“One Hundred Years Of Modernism”
The Angelus Press is, as you can imagine, a very good source of sound instruction, unadulterated by the errors of our times. They also have good resources available for Kindle, which – much as I hate the faggots at Amazon – is very useful if you read whilst traveling.
Some months ago I read the “Catechism of the Crisis In The Church”, by Fr Matthias Gaudron; a well-explained, ruthless description of the devastation brought by the Council, divided in topics helping the reader to focus on particular issues (say: religious liberty, or ecumenism). I recommend this very useful book to all those desirous to learn more about the issues afflicting the Church today in a way that is still accessible in terms of time investment and accessibility of the text.
Some weeks ago I decided to follow-up with the book in the title. The latter is, so to speak, an expansion of the former, and starting from the philosophical foundations of Catholicism explains the way modernism (first the original Protestant strain; then the “Catholic” one; then the Neo-Modernism) corrupted the Catholic message and paved its way up to the very heart of the Church.
This second book will be of very easy digestion for those of you who already have studied philosophy at school or university, but it will still be accessible – albeit probably with a bit more effort – for those who don’t. This book, by Father Dominic Bourmaud, makes the philosophical premises of Modernism accessible to the “lay” reader, helping him to understand not only the genesis of this disgraceful “mother of all heresies”, but its siege and conquest of the Vatican starting from the accession of John XXIII.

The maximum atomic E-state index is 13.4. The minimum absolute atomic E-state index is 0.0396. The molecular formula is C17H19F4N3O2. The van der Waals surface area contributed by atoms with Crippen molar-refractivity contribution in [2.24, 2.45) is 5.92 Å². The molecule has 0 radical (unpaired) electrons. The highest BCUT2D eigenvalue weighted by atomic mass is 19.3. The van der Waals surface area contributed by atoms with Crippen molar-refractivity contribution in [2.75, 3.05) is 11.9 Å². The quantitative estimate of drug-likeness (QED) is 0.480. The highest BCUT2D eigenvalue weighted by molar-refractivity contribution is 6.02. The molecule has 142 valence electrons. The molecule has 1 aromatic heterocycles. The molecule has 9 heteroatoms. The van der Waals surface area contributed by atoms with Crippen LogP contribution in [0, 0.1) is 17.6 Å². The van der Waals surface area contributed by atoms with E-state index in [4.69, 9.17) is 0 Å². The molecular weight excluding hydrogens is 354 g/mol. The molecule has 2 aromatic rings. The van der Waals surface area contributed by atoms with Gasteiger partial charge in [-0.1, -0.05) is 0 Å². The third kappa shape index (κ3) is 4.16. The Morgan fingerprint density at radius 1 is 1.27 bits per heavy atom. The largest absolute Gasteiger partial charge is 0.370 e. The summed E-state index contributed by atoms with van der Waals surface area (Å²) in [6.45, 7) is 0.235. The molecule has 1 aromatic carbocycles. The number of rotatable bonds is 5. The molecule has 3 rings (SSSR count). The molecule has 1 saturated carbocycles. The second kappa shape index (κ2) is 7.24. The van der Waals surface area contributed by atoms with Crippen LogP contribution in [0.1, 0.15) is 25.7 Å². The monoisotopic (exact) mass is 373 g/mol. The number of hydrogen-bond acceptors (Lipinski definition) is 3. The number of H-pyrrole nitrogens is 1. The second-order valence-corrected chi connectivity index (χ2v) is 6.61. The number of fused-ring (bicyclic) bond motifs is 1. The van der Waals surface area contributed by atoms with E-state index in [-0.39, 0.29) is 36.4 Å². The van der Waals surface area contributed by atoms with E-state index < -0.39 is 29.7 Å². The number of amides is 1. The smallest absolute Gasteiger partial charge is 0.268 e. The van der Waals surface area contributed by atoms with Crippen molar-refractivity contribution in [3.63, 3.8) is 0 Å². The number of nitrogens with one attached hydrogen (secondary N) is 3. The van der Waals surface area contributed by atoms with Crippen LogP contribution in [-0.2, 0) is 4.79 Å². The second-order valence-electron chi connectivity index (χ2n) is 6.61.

You will find this book very useful both in the reading and as a consultation work, because it is laid out in a way that makes it easy to “refresh” the knowledge of the one or other major heretic, each one of whom has a chapter devoted to him.
The book, originally published in 2003, is anterior to Pope Benedict’s papacy, though it tears both his and (particularly) JP II’s theology to very minute shreds. It also sheds a very interesting light on the modernist tendencies of Pope John XXIII, and gives interesting details about the growing mistrust of Pope Pius XII for his once trusted collaborator Montini, promoted to Milan in the end but without a red hat, and never again received by the Pope after having been sent away. It is clear, though, Montini well dissimulated the extent (not the existence) of his modernist tendencies, or he would never have been made the Archbishop of Milan. Pope Montini is also depicted as a less irresolute man than he is generally considered, already fully devoted to the “cause” at the time of the council’s start and consciously initiating a coherent and aggressive work of modernist “aggiornamento” before fully grasping – at the latest with the controversy about Humanae Vitae – the extent of the problems he had created or allowed to consolidate.
Among the Neo-Modernists, Teilhard de Chardin, de Lubac and Rahner are examined in detail, whilst in the interest of the usability of the book less decisive actors – like von Balthasar, Kueng and Schillebeeckx – are given less attention. Be warned, though, that the extent of heretical influences in the thinking of the future Pope John Paul II might well sound shocking to your ears if you had no previous knowledge of the vagaries (to put it gently) of the former Popes’ thinking.
If you are interested in a digestible but accurate presentation of the plague of Modernism, you can do worse than reading this useful book.
Posted on March 10, 2013, in Catholicism and tagged Conservative Catholic, conservative catholicism, Heresy within the Church, Modernism, Vatican II. Bookmark the permalink. Comments Off on “One Hundred Years Of Modernism”.